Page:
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"Right. As I was taught at university (in physics), no experimental
result is any use without an estimate of the error."
True.. although sometimes even this is suspect. I can recall my university
days quite clearly. There was an obsession in the general stream of
students with getting "the right answer" with all the experiments. Students
would "fudge" results so the answers were close to the right answer [within
estimated error limits]... although unfortunately with no correlation at all
to the measured experimental results.
I got my degree in Physics in a class of 5 [up from the previous years class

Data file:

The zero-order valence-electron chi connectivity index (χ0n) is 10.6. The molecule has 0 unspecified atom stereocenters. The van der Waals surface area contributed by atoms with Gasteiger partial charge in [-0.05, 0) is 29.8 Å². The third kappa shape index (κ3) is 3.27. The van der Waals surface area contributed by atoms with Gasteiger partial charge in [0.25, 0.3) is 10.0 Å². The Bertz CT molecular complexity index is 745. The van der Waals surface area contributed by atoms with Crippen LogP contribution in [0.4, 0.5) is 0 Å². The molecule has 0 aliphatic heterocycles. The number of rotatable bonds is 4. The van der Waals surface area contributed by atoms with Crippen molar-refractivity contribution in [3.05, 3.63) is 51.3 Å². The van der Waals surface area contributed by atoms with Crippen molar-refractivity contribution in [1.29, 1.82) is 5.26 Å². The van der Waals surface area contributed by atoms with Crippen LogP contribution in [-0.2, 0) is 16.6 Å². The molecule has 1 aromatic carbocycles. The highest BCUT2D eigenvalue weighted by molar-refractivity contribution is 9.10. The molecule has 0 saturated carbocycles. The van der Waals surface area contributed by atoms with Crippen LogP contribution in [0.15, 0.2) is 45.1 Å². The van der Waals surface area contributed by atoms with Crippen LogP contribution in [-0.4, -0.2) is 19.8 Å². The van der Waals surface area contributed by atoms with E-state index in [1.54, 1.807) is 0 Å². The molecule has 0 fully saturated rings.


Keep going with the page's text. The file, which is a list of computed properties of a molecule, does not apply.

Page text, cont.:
of 0. The university had then massively overhauled the course in order to
attract students]. One experiment in particular was a classic one to
measure the ratio e/m for an electron. Nobody could get the "right answer"
with this apparatus. The prof assigned two teams to try to explain why.
The answer lay in the design of the apparatus. The filament was suspended
by two coils through which current passed... creating a magnetic field...
which was not negligible in the overall scheme of things.
Generations of students passed through getting the "right answer" with this
apparatus... even though it was impossible to do so unless one factored in
the effect of these coils.
Always seemed to me there was no point to faking results... but this type of
thinking seems to have spilled out into main stream [creative accounting,
fudging experimental results, etc... got to get "the right answer" ... all
properly documented with citations no doubt]
W. Hugh Chatfield I.S.P.
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